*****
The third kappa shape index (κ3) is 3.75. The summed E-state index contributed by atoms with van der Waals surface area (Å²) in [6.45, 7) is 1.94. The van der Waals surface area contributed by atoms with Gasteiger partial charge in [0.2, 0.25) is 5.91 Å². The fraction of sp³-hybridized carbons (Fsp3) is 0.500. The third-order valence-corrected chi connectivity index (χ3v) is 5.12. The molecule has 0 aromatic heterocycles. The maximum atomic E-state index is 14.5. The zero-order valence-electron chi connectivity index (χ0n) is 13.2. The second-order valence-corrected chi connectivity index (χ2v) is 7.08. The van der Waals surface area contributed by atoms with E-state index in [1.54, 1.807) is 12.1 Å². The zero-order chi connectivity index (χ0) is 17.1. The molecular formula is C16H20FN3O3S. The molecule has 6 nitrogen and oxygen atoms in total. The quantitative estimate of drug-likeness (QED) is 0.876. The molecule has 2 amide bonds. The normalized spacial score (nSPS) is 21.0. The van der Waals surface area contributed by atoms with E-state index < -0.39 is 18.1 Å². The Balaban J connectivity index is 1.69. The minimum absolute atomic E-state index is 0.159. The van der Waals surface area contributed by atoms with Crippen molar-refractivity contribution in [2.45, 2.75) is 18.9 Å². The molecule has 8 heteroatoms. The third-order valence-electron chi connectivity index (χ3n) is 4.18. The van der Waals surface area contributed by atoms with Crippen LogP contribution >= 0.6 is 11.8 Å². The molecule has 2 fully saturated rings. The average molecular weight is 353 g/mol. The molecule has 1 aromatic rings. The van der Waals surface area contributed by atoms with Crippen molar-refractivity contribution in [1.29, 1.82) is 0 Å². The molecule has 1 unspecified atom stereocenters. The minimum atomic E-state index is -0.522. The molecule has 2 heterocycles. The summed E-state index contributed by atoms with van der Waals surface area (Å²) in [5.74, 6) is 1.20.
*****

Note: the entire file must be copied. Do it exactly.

The third kappa shape index (κ3) is 3.75. The summed E-state index contributed by atoms with van der Waals surface area (Å²) in [6.45, 7) is 1.94. The van der Waals surface area contributed by atoms with Gasteiger partial charge in [0.2, 0.25) is 5.91 Å². The fraction of sp³-hybridized carbons (Fsp3) is 0.500. The third-order valence-corrected chi connectivity index (χ3v) is 5.12. The molecule has 0 aromatic heterocycles. The maximum atomic E-state index is 14.5. The zero-order valence-electron chi connectivity index (χ0n) is 13.2. The second-order valence-corrected chi connectivity index (χ2v) is 7.08. The van der Waals surface area contributed by atoms with E-state index in [1.54, 1.807) is 12.1 Å². The zero-order chi connectivity index (χ0) is 17.1. The molecular formula is C16H20FN3O3S. The molecule has 6 nitrogen and oxygen atoms in total. The quantitative estimate of drug-likeness (QED) is 0.876. The molecule has 2 amide bonds. The normalized spacial score (nSPS) is 21.0. The van der Waals surface area contributed by atoms with E-state index < -0.39 is 18.1 Å². The Balaban J connectivity index is 1.69. The minimum absolute atomic E-state index is 0.159. The van der Waals surface area contributed by atoms with Crippen molar-refractivity contribution in [2.45, 2.75) is 18.9 Å². The molecule has 8 heteroatoms. The third-order valence-electron chi connectivity index (χ3n) is 4.18. The van der Waals surface area contributed by atoms with Crippen LogP contribution >= 0.6 is 11.8 Å². The molecule has 2 fully saturated rings. The average molecular weight is 353 g/mol. The molecule has 1 aromatic rings. The van der Waals surface area contributed by atoms with Crippen molar-refractivity contribution in [1.29, 1.82) is 0 Å². The molecule has 1 unspecified atom stereocenters. The minimum atomic E-state index is -0.522. The molecule has 2 heterocycles. The summed E-state index contributed by atoms with van der Waals surface area (Å²) in [5.74, 6) is 1.20.